category: Campus News

Image campaign “Redefines Beauty”

Kenna McCully, a consumer services major,  was one of several Carson-Newman students who took part in the University’s “Redefining Beauty” events.

Samantha Bates, an art (graphic design) major, was one of several Carson-Newman students who took part in the University’s “Redefining Beauty” events.

Beauty is a concept many let culture define, but the definition culture derives demands perfection in a hopelessly flawed world.

Carson-Newman senior Lexi B. Adams, a human services major, wants to change how beauty is understood.

“Redefine Beauty,” a two-week body image campaign, challenged C-N students to not look to culture for self-worth. From Feb. 18 to March 1, the campaign had daily challenges and events to raise awareness of eating disorders associated with a flawed perception of beauty as well as information to reinvent one’s understanding of beauty.

“I held myself to the world’s expectation of it, which caused me to be something I’m not when I tried to meet its standard,” Adams admitted of her own personal journey with beauty. “Therefore, beauty wasn’t a joyful thing for me in life. It was more of a burden.”

Adams said she had to redefine beauty for herself and wants to help others do the same. However, it wasn’t until Adams teamed up with C-N’s Counseling Services that she was able to make a real impact on her campus.

Each year, Counseling Services offer events to raise awareness of body image issues during national eating disorder week. When Adams went to Counseling Services with her passion to redefine beauty, Shannon Tuell, a C-N counselor, saw the opportunity to link the two.

“The statistics of college students with eating disorders are staggering,” said Tuell. According to Tuell, the population between 18 to around 24 years of age sees the largest increase of eating disorder incidences.

One-quarter of college-age females engage in binging and purging for weight management, according to the National Association of Anorexia Nervosa and Associated Disorders.

“This is the time to encourage students to accept themselves as who they are,” said Tuell.

Activities offered during one week included such events as smashing scales, a day set aside to not look at a mirror, and a student-created mural of ways they are grateful for their body.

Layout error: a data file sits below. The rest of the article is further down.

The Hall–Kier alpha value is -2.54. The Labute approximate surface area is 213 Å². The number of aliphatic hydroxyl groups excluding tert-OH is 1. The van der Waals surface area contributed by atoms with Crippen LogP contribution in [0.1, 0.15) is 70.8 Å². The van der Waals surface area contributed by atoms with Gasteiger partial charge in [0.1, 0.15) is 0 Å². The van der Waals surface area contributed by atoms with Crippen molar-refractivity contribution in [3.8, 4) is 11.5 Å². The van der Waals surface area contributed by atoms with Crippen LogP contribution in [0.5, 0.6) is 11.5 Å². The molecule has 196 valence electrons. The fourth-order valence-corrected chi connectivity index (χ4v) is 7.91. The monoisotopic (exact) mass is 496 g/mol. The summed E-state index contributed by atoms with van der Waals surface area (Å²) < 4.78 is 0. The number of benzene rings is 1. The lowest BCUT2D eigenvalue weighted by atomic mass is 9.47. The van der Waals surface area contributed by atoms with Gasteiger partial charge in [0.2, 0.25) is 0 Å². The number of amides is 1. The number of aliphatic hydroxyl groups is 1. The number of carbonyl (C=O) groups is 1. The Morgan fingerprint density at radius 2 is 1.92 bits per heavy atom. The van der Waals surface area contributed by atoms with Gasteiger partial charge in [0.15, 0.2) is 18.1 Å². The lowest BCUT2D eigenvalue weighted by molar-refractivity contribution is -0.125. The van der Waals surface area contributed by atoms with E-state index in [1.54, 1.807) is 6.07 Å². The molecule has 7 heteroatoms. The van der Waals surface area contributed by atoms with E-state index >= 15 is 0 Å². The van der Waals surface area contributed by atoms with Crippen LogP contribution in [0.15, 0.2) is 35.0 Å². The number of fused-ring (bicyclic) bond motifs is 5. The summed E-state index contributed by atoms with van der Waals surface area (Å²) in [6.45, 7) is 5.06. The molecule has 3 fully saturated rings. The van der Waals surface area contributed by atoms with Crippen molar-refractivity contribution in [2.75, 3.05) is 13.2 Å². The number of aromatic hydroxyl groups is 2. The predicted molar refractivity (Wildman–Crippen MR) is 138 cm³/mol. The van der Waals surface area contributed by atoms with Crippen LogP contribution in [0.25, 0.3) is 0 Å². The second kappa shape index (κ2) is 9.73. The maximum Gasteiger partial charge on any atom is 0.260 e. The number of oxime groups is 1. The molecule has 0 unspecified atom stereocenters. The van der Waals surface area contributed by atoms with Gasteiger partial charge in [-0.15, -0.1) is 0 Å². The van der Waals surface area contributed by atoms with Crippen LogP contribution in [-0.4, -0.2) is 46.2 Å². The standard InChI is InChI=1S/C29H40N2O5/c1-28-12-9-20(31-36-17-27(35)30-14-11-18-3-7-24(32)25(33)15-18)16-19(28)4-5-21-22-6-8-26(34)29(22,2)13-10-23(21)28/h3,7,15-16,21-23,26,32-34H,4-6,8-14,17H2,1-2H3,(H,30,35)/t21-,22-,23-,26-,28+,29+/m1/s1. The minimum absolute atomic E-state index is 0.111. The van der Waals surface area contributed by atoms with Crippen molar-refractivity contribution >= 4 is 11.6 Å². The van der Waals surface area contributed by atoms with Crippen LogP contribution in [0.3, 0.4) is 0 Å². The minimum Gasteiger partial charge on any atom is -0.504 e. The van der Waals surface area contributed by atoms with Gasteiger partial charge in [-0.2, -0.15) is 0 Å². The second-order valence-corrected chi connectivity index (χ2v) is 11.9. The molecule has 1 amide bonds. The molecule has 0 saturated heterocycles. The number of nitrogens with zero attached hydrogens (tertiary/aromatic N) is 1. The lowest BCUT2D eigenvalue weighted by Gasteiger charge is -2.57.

This year with the help of Adams and other students, C-N campus observed a two-week student-driven campaign to revolutionize the concept of beauty.

“My goal for the campaign is to challenge & empower — to raise awareness of how the definition of beauty today isn’t really true beauty at all, challenging people to see so themselves. And secondly, to also provide an opportunity for people to feel empowered to embrace what we all want to deep inside, which is the beauty of who you are,” said Adams.

The campaign included the activities Counseling Services put on each year and added their own.

A clothes-drive on Friday, Feb. 22, encouraged students to “Be comfortable in your genes. Wear jeans that fit the real you.” Instead of clinging to “skinny day” jeans, students were encouraged to donate them to charity.

Students were encouraged send messages of encouragement on the first Wednesday of the campaign. Free t-shirts were available to spread the message, and students created a video with their own definitions of what beauty is.

“No diet Day” was set aside to encourage students to listen to their body and eat what they want when they are hungry and simply stop when they are full.

Tuell was pleased to have the student participation. She said it has led to a bigger response than ever.

“It is one thing for me to stand in the MSAC asking students to write on the mural, but it is something else entirely for a student to encourage their friends to participate,” Tuell said.

The Student Academy for Nutrition and Dietetics partnered with the campaign to provide further momentum for the movement sweeping campus.

“The campus has responded in so many different ways through the past two weeks,” said Adams. “I have seen people be vulnerable, bold, and real — which then empowered and encouraged someone else to do the same. There was a whole team of students behind the campaign, helping us make it happen. No one had to be asked to help, in all reality there were many times there were plenty hands and not enough stuff to fill them with. Carson-Newman is full of students with passions to make a difference in this world, especially when it comes to seeing it as the Lord created it — beautiful.”

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